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Apple's Tim Cook apologizes, tells users to download other map apps

September 28, 2012|By Salvador Rodriguez
  • Apple CEO Tim Cook, shown speaking at the Apple Worldwide Developers Conference in San Francisco in June, has apologized for the shortcoming of the new Maps app in iOS 6.
Apple CEO Tim Cook, shown speaking at the Apple Worldwide Developers Conference… (David Paul Morris / Bloomberg )

In a rare and surprising move, Apple has apologized for the shortcoming of its new Maps app through a letter posted online by Chief Executive Tim Cook.

"At Apple, we strive to make world-class products that deliver the best experience possible to our customers," Cook said in the letter. "With the launch of our new Maps last week, we fell short on this commitment.

"We are extremely sorry for the frustration this has caused our customers and we are doing everything we can to make Maps better."

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The new Maps app launched last Wednesday with the release of iOS 6 and marks the first time Apple has used software other than Google's for the iPhone's navigation. Instead, Apple rebuilt the app from the ground up and partnered with others.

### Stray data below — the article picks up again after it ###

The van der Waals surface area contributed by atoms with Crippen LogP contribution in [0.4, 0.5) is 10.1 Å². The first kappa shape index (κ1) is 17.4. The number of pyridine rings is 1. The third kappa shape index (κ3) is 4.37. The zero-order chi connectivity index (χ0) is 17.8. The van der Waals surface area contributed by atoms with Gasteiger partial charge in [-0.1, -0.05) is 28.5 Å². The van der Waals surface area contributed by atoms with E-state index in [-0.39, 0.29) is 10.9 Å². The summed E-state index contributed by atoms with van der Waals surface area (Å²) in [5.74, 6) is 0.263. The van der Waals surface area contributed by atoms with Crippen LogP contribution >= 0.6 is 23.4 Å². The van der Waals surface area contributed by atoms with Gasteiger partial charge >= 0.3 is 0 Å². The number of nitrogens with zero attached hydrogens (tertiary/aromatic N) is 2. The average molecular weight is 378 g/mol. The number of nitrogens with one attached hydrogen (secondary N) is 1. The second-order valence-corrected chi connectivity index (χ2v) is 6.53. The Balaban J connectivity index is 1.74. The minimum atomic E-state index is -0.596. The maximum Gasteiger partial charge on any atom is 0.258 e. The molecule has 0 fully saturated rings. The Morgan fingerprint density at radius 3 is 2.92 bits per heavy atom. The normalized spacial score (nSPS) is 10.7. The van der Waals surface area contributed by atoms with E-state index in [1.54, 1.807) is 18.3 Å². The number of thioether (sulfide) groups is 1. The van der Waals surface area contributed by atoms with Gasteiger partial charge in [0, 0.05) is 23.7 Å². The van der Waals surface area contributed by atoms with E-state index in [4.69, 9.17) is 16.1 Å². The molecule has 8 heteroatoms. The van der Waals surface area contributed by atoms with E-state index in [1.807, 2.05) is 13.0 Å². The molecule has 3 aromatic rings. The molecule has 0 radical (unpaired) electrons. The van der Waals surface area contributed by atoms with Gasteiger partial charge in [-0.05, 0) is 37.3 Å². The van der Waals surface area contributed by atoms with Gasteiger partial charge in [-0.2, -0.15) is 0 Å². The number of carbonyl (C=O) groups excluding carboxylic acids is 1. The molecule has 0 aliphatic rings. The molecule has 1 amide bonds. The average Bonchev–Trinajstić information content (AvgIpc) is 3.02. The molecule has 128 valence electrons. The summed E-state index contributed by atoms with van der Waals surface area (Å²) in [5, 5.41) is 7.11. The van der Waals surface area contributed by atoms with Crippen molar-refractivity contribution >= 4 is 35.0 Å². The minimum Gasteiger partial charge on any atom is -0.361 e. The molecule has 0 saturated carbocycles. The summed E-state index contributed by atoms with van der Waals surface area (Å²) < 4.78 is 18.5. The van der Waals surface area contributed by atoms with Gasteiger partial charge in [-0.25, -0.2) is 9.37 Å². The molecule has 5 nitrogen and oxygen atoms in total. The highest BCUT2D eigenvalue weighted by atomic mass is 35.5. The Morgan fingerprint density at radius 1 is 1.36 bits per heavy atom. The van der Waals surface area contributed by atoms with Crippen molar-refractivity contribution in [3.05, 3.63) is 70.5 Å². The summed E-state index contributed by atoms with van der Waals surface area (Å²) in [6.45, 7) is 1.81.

Apple added a few new welcomed features to the app, but it also included many drawbacks, including poor directions, inaccurate information and no support for public transportation.

Cook acknowledged the app's shortcomings and encouraged Apple users to try alternatives while Apple Maps is improved.

"While we’re improving Maps, you can try alternatives by downloading map apps from the App Store like Bing, MapQuest and Waze, or use Google or Nokia maps by going to their websites and creating an icon on your home screen to their web app," Cook said. 

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In the letter, Cook explained that Apple decided to build its own map app in order to bring more features to it, such as voice navigation and Flyover, the company's new feature that 3-D generates maps in 3-D. This is what some people suspected as the reason for the change in software.

Cook also said that already more than 100 million devices running iOS 6 have searched for almost 500 million locations using the app. Cook said continued usage will improve the app, "and we greatly appreciate all of the feedback we have received from you."

"Everything we do at Apple is aimed at making our products the best in the world," Cook said in conclusion. "We know that you expect that from us, and we will keep working non-stop until Maps lives up to the same incredibly high standard."

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